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Mia Artemis, Actor 18.05.23

Mia writes on her journey with mental health after being recently diagnosed with Borderline Personality Disorder. She shares with us the challenges and misconceptions around BPD, how to support loved ones through their mental health journey and the importance of boundary setting.

When I was diagnosed with Borderline Personality Disorder, the first thing my psychologist said to me was, “Do NOT Google BPD.”

I was surprised and intrigued, so naturally the first thing I did was hop online and head to straight to the search bar. As soon as the first hits started popping up, I immediately regretted not following her advice. ‘Why People With Borderline Are Incredibly Toxic’, ‘Should People With BPD Be In Romantic Relationships?’, ‘How To Protect Yourself From People With Borderline Personality Disorder’, ‘Can Someone With BPD Give You BPD’, were just a few of the confronting and ultimately upsetting articles that filled my screen. For a mental illness that has one of the highest suicide rates (about 70% will attempt suicide in their lifetime and 10% will complete the act), I found it strange that the internet felt very comfortable painting such negative picture of the people who live with it.

Borderline Personality Disorder is, as it states in the name, a personality disorder (which I think is what scares people the most). Characterised by an intense fear of abandonment, difficulty regulating emotions, intense mood swings, and fluctuating levels of self esteem. The best way I can describe to the average person what it’s like living with this condition is: whichever emotion someone without BPD is feeling, we feel it about 10 times as intensely.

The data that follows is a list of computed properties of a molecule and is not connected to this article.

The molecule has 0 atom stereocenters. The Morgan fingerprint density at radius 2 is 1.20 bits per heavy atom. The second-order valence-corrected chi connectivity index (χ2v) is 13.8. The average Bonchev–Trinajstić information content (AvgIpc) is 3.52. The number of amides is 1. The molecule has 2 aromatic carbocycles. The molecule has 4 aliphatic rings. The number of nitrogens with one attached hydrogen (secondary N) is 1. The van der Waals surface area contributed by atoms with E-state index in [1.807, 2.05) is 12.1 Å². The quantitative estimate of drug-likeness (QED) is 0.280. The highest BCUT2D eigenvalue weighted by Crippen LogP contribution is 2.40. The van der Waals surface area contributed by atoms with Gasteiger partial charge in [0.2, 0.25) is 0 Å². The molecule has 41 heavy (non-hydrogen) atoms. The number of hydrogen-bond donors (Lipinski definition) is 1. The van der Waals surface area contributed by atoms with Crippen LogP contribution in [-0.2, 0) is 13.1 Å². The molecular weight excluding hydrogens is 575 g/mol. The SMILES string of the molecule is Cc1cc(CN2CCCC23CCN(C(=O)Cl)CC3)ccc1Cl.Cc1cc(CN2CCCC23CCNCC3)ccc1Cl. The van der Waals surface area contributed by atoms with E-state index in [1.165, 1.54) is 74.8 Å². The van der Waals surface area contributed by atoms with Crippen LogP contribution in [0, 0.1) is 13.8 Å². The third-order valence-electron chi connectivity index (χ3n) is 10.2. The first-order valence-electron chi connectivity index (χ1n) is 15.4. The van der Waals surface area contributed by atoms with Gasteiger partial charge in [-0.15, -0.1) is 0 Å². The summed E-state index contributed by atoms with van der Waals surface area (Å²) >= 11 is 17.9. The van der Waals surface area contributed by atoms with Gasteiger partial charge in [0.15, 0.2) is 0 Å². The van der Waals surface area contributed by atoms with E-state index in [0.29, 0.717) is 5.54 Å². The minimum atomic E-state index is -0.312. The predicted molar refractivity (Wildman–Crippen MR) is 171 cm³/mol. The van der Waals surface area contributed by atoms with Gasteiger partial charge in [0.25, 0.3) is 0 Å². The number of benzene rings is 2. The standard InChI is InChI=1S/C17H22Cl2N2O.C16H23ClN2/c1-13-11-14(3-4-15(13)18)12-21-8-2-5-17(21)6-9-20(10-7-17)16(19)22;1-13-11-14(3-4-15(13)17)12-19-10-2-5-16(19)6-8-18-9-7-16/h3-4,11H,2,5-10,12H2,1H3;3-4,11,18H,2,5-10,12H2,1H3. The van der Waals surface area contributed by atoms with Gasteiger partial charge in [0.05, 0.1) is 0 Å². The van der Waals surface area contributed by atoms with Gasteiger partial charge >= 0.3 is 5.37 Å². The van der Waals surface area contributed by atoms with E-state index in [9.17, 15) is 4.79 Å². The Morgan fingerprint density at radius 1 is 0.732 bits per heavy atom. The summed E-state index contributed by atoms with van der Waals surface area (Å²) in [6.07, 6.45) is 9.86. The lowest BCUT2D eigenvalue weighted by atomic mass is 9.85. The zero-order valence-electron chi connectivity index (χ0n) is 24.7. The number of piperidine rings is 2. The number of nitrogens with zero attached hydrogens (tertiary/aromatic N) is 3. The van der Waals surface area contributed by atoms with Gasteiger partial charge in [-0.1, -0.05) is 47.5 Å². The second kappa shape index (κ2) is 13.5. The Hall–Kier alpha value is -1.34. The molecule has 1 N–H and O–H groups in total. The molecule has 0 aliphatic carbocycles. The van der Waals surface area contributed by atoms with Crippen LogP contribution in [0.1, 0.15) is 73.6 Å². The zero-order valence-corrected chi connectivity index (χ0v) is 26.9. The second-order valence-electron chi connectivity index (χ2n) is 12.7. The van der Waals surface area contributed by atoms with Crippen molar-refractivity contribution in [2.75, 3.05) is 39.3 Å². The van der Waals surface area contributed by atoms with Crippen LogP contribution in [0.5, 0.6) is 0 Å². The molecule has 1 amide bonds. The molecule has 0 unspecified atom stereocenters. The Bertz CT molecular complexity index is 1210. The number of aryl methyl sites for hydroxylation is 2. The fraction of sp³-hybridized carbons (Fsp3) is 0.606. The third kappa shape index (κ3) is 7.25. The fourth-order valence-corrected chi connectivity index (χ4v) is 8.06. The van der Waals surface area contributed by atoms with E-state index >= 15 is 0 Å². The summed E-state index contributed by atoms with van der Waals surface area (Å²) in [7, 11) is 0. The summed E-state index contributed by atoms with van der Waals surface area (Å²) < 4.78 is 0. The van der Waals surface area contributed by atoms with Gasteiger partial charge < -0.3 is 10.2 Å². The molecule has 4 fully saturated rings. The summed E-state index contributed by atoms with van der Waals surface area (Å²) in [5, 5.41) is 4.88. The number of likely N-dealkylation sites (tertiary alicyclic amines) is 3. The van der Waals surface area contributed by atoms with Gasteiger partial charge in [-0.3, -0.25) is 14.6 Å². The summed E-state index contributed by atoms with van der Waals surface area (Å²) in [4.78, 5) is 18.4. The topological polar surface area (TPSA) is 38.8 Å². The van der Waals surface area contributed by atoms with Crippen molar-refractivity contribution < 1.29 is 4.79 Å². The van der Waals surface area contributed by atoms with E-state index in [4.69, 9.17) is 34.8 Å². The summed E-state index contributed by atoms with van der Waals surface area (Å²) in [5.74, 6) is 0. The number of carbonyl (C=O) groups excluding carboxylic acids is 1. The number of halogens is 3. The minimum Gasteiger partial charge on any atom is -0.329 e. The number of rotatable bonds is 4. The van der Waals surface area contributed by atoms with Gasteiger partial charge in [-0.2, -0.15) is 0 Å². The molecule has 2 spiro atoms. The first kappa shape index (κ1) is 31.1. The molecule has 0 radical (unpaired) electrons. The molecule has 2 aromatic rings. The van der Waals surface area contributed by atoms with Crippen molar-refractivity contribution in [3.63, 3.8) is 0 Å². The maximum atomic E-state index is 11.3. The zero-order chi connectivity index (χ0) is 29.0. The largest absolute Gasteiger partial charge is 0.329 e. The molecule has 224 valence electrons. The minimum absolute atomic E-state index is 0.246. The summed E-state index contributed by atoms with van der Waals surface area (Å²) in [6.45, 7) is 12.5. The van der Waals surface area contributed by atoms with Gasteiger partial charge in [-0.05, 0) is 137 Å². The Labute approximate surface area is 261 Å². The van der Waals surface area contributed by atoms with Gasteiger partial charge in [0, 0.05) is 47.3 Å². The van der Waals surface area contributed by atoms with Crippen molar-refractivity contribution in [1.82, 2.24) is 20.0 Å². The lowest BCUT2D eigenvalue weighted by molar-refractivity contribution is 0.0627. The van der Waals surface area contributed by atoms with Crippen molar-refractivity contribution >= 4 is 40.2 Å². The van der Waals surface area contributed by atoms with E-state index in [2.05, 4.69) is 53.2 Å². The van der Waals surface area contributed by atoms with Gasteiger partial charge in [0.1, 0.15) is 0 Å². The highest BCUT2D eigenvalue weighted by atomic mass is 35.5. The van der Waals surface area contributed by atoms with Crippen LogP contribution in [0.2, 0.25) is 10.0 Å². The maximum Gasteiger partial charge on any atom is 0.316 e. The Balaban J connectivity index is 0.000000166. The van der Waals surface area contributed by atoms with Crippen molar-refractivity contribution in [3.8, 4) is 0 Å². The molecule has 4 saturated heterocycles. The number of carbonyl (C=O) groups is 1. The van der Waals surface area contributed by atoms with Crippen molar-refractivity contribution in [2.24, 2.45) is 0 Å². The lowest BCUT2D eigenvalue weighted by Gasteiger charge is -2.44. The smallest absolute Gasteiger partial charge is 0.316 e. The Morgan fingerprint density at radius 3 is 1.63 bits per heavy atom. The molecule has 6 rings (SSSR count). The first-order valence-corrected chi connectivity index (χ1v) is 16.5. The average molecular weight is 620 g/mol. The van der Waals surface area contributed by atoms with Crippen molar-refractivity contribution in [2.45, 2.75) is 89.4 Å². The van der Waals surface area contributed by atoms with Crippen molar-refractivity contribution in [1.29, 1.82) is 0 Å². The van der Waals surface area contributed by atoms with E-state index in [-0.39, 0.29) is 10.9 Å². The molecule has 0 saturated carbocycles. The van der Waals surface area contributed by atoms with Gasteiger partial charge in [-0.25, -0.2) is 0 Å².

I was diagnosed with BPD about a year ago. I was first diagnosed with Bipolar type 2 in 2020, but since then my diagnosis has changed. I lost my mother to cancer at the beginning of 2011. It was a brutal 2 year battle with a promising recovery that soon took a turn for the worst. Naturally, her death turned both mine, my sister’s and my father’s world upside down. To experience death up close at such a young age, meant I had to ‘grow up’ in the space of a day - and I couldn’t handle that. The idea that someone who I thought would always be there could just leave when none of us were ready, terrified me. I began to see every person who I loved as a ticking time bomb, desperate to disappear from my life without a moment’s notice. Of course, this means I have navigated a lot of friendships and relationships from my teen years until now with a recurring fear that our time together is only temporary.